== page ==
The latest fashion in Canadian publishing appears to be for books of short stories or slim novels from recent graduates of creative writing programs, as publishers hedge their bets by trying to find writers with credentials. Creative writing workshops, while undoubtedly useful, have their dangers. For instance, writers who take them can become self-referential: they can become each other’s audience, establish a group mandate for what is or is not good writing and carry this mandate into the wider world of literature. The new publishing fashion has produced an uneven crop at best. Three of the better books of short stories to come out in 2001 are all by recent graduates of the University of British Columbia creative writing master’s program.
Kingdom of Monkeys by Adam Lewis Schroeder (Raincoast) is an odd collection of stories whose only link is that they are set in foreign countries, mainly in Southeast Asia. Highly imaginative and vividly realized, these stories never sound patronizing or touristy. Schroeder knows his territory well and works hard at inserting his writing into exotic settings—often a risky venture for a writer. The most successful story, “Beautiful Feet,” is about bewildered white missionaries trying to come to terms with their new life in the Philippines. Schroeder successfully embeds a sly subtext about Apocalypse Now and the Asian heart of darkness in this clever and twisted story, which is satirical without being mean. In stories with non-white protagonists, Schroeder maintains more distance from his characters: these stories are interesting too, if less successful. And in “Pak Arafim, the Pharmacist,” set in Indonesia in an unspecified era, Schroeder achieves a tone of timeless magic realism.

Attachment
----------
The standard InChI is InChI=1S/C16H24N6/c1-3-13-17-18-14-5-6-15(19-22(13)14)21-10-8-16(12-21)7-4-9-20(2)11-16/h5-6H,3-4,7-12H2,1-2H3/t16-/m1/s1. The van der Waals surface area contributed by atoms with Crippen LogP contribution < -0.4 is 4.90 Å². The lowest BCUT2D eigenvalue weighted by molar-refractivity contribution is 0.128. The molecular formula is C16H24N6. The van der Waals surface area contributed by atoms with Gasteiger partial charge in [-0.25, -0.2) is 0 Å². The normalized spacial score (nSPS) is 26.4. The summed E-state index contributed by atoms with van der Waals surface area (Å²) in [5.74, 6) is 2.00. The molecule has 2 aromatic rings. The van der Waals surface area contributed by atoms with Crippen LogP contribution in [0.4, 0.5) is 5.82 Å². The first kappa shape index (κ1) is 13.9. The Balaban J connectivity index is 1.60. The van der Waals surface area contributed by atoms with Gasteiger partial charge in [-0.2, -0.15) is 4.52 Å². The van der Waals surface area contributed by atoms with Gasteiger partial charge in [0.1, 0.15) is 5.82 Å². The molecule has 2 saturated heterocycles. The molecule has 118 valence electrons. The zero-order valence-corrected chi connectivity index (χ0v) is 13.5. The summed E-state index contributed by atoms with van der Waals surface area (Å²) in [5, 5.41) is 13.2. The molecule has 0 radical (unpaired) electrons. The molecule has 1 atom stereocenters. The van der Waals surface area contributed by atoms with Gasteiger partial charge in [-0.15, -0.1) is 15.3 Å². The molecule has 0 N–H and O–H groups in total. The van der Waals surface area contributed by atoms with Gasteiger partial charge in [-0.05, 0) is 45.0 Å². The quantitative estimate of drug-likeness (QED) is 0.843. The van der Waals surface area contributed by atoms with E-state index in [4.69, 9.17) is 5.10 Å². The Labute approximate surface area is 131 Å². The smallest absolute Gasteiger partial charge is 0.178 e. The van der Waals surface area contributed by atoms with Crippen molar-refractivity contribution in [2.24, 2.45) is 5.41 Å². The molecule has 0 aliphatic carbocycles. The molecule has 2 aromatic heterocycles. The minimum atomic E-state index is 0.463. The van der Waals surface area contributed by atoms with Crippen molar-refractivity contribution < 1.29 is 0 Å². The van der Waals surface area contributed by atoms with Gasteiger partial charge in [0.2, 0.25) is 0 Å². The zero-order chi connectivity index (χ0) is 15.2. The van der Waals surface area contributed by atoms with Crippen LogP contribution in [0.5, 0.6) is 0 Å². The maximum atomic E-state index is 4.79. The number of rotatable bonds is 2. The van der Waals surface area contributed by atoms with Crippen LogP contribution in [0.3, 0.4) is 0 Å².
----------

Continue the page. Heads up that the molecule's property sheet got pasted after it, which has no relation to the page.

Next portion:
The stories in Simple Recipes, by Madeleine Thien (McClelland and Stewart), are closer to home, made with familiar ingredients and spiced with subtle insights. My favourite was the title story, in which a father’s care in cooking for his family is contrasted with his violence toward his son. Thien has a lovely, somewhat rambling yet carefully controlled style. At times it is too controlled: this reader would have been glad for a little more passion. The remove gives the collection a nostalgic sepia feel, like that of old memories, but Thien writes remarkable paragraphs that are like small jewels, and wonderfully short, simple sentences that grab your attention and keep it.
Sputnik Diner by Rick Maddocks (Knopf) is an in-depth exploration of a group of people who move through a small-town diner in the tobacco belt of southern Ontario. Maddocks shows just enough of his characters’ lives for us to understand, identify and sympathize with them, and the stories are subtly linked so that they read almost like a novel. Characters’ paths cross by circumstance, coincidence and geography, creating a mural, a pageant effect, a diversely textured landscape. Maddocks’ gift is to show both the bright and the terrible intricacies in the lives of these people: drifters, waitresses, a hockey player, the occasional artist, broken-hearted lovers, immigrants. Their lives are sent swirling through circumstance, they reach chaotic emotional epiphanies, they reel and react in helpless fury before accidental miseries—disease, lost parents, lost children, love, death, heartbreak. Maddocks’ tone is utterly consistent: not a note of condescension or arrogance sifts through. He steps back and lets his characters have their full and difficult lives. While Kingdom of Monkeys and Simple Recipes feel careful and controlled, this narrative reels along at an invigorating pace. It’s a lovely, rich read that pulled me in and kept me reading.